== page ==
Where to See Tigers in Asia (In the Year of the Water Tiger)

2 February 2022

Happy New Lunar Year from everyone at Remote Lands. It is a time of great celebration in many countries throughout Asia as we usher in the Year of the Tiger — a new beginning.

Forward to a friend Call us: +1-212-518-1618 | View in your browser. WELCOME TO THE YEAR OF THE WATER TIGER

Happy New Lunar Year from everyone at Remote Lands. It is a time of great celebration in many countries throughout Asia as we usher in the Year of the Tiger — a new beginning. As travel returns across the continent, there can be no more fitting symbol for an optimistic recovery from the pandemic than the tiger. In Daoism, water can represent flexibility — something we are very mindful of for the coming year. In this newsletter, we’ll look at where wild tigers are found in Asia and where you have the best chance of seeing them. 


We wish you all "kung hei fat choy", “gong xi fa cai” and “chúc mừng năm mới”!


Where once they roamed across the entire continent, fewer than five thousand tigers are now left in the wild. Yet, small pockets of populations have survived in disparate locations throughout at least 13 countries in Asia. The best known of which are the Himalayan nations of India, Nepal and Bhutan, but farther south across the subcontinent small numbers also survive in Bangladesh and Myanmar. The icy wilds of Siberia are home to approximately 500, while relatively significant numbers exist on the Malaysian Peninsula and on the Indonesian island of Sumatra.


There is good news. Although classified as technically extinct in Southeast Asia, a family of juvenile tigers were spotted in Thailand in January (pictured), while there are now thought to be a small number of Indochinese tigers in Laos’ Nam Et – Phou Louey National Park


Photograph: Department of National Parks Thailand


A triumvirate of world-class national parks in Northern India provide the best chance of glimpsing wild tigers in their natural habitat anywhere in Asia. The most famous is vast Ranthambore (pictured) — a long-time favorite of wildlife photographers — which also benefits from being the location of the sumptuous Aman-I-Khas. Several of our Aman Jet Expeditions stop here. You can increase your odds of spotting a tiger at Bandhavgarh National Park, in underrated Madhya Pradesh, which has the highest concentration of tigers in India. While the quieter Kanha attracts fewer safari-goers, it is said to have inspired Kipling’s The Jungle Book.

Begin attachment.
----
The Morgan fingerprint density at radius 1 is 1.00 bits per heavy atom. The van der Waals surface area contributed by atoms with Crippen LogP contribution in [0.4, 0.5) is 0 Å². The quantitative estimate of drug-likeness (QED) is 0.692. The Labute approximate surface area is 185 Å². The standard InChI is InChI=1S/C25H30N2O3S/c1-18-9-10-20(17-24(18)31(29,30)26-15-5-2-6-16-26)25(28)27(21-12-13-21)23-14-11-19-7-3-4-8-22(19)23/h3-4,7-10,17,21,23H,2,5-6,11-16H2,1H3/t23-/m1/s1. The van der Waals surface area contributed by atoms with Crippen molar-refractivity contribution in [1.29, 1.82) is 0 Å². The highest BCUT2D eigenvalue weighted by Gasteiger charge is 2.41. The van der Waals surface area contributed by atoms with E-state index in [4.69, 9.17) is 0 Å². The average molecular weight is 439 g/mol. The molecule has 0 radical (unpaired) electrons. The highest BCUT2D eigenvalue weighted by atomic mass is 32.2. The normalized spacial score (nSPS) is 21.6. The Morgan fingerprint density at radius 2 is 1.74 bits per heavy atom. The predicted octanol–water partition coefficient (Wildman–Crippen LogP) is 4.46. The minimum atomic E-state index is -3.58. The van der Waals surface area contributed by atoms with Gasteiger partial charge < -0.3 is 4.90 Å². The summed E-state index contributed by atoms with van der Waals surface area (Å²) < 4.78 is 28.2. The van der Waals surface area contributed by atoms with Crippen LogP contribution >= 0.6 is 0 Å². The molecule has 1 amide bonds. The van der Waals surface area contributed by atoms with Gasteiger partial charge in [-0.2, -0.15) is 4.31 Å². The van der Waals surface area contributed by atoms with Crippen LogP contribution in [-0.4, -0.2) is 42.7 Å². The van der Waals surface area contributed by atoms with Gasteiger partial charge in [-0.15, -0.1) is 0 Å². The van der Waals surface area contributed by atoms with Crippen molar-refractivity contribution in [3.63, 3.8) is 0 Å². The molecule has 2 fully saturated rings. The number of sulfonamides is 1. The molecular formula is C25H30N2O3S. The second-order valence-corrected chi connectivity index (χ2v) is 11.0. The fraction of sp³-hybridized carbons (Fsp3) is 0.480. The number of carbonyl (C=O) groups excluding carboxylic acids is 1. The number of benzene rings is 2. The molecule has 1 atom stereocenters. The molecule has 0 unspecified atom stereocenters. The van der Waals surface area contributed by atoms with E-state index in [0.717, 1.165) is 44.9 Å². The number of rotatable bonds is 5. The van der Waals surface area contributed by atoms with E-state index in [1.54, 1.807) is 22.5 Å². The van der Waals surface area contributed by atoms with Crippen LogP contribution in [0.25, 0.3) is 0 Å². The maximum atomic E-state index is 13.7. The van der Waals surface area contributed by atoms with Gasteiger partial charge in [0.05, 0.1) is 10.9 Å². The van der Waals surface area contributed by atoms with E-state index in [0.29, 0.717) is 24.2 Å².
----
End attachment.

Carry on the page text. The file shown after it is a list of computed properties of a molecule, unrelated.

The absolute best way to see tigers in the wild? Visit all three national parks in one journey. India is expected to reopen to international travel in the near future, with plenty of time before the winter safari period between October and March, when temperatures are cooler and ideal. WHERE ELSE TO SEE TIGERS

Chances of spotting wild tigers somewhere other than Northern India are slim, but not impossible. In the tropical lowlands of Nepal, Chitwan National Park is home to a population of approximately 100 (as well as the wonderful one-horned rhinoceros). The drawback is the high grassland terrain provides perfect cover — you might not be able to see them, but they can see you. For intrepid travelers, the remote neighboring Bardia National Park may be a better bet; the park has been lauded for its conservation work that has seen its tiger population double to around 235.


Those who wish to delve deeper into the wilds of Asia may chance their luck in Bangladesh’s Unesco-protected mangrove forests, the Sundarbans. It was here in this remote wilderness that Remote Lands’ Jay encountered a moments-old tiger paw print (pictured) while out exploring. His enthusiasm was not matched by the escorting armed park rangers, who suggested a hasty retreat. 




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